It's a herb we sprinkle liberally on pizza and pasta. And so we'd be forgiven for thinking oregano, also known as wild marjoram, only grows around the Mediterranean region. But did you know it's actually native to the UK?

How to identify wild marjoram (Origanum vulgare)

What’s known as wild marjoram in Britain is the species Origanum vulgare. It’s frequently known as oregano in Europe. It's one of our staple herbs, but if you’re a gardener you’ll probably be familiar with it, too. On warm summer days its nectar-giving flowers attract a horde of insects, from bumblebees to butterflies. 

Leaves: it has aromatic leaves that are spade-shaped and wider at the base than the tip. They’re 10-40mm long and 5-25mm wide, arranged opposite to each other on stems. The edges of the leaves are smooth or very shallowly toothed and are covered in fine hairs.

Flowers: its tiny white to purplish-pink flowers are clustered on flowering stems, called inflorescences, from summer to early autumn. Each little flower has four stamens (male parts), though they’ll probably be too small to see without a hand lens.

Fruits: each fruit is made up of four single-seeded units, known as nutlets. 

Other species in the genus Origanum 

There are other species of Origanum that are used for culinary purposes. And although they’re not native to the UK, they are often grown here too. Sweet marjoram (Origanum majorana) is native to the Mediterranean region. To add to the mix, pot marjoram (Origanum onites) is also widely grown in the UK. It originates from Sicily, Greece and Turkey.

Wild marjoram and sweet marjoram hybridise easily, and there are many horticultural cultivars between them. They are all edible, though the intensity of flavour can vary.

Where to find wild marjoram in the UK

It grows throughout the UK on dry, infertile, alkaline soils. Look for it on chalk or limestone grassland, hedge banks, woodland rides and scrub.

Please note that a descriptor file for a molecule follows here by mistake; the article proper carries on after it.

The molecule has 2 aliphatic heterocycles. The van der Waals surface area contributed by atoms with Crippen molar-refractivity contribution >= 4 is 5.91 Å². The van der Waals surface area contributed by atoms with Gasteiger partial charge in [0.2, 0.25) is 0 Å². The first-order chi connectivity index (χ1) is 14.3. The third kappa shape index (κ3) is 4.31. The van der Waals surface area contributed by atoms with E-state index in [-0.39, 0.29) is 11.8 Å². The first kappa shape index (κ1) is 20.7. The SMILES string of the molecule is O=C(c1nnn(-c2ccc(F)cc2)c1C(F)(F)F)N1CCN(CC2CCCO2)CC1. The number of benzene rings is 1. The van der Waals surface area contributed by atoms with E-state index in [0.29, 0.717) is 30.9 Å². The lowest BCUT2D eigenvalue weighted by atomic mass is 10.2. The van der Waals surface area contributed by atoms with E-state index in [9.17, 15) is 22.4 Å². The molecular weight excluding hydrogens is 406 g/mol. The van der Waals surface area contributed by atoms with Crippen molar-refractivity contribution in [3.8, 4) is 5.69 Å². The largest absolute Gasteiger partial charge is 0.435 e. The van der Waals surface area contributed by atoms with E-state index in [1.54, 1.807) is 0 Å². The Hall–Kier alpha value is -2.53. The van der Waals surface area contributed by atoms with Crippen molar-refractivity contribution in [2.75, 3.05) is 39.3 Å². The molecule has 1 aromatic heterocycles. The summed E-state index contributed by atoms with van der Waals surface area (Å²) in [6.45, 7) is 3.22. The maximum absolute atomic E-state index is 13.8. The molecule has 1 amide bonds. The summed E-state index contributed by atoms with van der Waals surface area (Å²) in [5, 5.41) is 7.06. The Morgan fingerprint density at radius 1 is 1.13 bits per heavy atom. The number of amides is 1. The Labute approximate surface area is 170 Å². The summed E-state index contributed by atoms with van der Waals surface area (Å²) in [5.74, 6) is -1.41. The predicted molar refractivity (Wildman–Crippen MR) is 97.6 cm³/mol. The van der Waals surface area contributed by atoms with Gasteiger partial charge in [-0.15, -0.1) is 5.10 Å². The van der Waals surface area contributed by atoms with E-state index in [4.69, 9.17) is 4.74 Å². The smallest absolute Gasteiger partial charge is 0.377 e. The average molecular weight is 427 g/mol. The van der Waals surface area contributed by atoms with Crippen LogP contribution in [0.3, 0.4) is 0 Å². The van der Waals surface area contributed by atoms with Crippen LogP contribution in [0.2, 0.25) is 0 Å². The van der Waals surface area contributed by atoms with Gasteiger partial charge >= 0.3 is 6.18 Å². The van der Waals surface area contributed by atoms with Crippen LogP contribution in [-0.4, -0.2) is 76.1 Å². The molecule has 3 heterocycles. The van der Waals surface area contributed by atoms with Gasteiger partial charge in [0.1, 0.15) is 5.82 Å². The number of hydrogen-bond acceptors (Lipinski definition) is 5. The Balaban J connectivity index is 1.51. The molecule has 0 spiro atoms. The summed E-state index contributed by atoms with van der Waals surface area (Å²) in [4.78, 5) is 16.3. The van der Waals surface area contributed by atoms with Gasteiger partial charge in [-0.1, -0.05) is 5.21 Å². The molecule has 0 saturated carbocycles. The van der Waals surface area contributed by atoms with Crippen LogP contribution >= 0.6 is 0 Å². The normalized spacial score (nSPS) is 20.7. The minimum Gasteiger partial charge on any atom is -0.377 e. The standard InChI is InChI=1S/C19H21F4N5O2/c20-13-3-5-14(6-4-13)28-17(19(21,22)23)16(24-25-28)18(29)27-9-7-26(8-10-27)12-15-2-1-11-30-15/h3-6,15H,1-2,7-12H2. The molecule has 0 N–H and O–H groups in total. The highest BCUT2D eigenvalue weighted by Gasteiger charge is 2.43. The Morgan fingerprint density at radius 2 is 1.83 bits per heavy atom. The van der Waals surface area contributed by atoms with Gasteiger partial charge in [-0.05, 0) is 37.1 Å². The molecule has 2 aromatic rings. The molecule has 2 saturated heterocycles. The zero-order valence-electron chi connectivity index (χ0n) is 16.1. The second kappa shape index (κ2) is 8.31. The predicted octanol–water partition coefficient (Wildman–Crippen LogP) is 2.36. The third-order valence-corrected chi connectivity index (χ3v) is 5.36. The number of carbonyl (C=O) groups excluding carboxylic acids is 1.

Benefits of wild marjoram

Food and drink

Wild marjoram is important in Greek and Italian cookery. It’s mainly used dried, which brings out a stronger flavour. It’s probably best known as a pizza herb but can be used dried or fresh in tomato and lamb dishes, salads, grilled meats, stews and soups. Add it to savoury stuffing, meatballs or roasted vegetables.

You can use wild marjoram in drinks, too. Freeze the flowers and leaves into ice cube trays with water to make a cool drink even more refreshing (and really pretty), or use the leaves to make wild marjoram tea. 

Its oil is used in the food industry as a flavouring. 

Around the home

The dried marjoram leaves and flower tops are sometimes used in potpourri. Its oil is used in aromatherapy, perfumes, skincare and beauty products.


Oregano has been traditionally used to treat colds, indigestion and stomach upsets.


Wild marjoram is a lovely, low-growing plant perfect for cottage garden borders, rock gardens and scree beds. It’s also fantastic for wildlife gardening: marjoram flowers are absolutely loved by bees and other pollinating insects.

How to grow your own

To grow wild marjoram you can either grow from seed, propagate from softwood cuttings or through dividing existing plants in autumn or spring.

To grow from seed, you can buy them from growers who specialise in British wild plants. Germination can apparently be erratic, and at varying times. Once they’ve germinated, prick out and when root systems are established, you can plant the seedlings out into their final positions in borders or pots.

It grows well in well-drained, preferably alkaline soil, in full sun or partial shade. Its spread is around 20-90 cm in height and width. In early spring, before the plant starts to grow again, cut back the old flowering stems.

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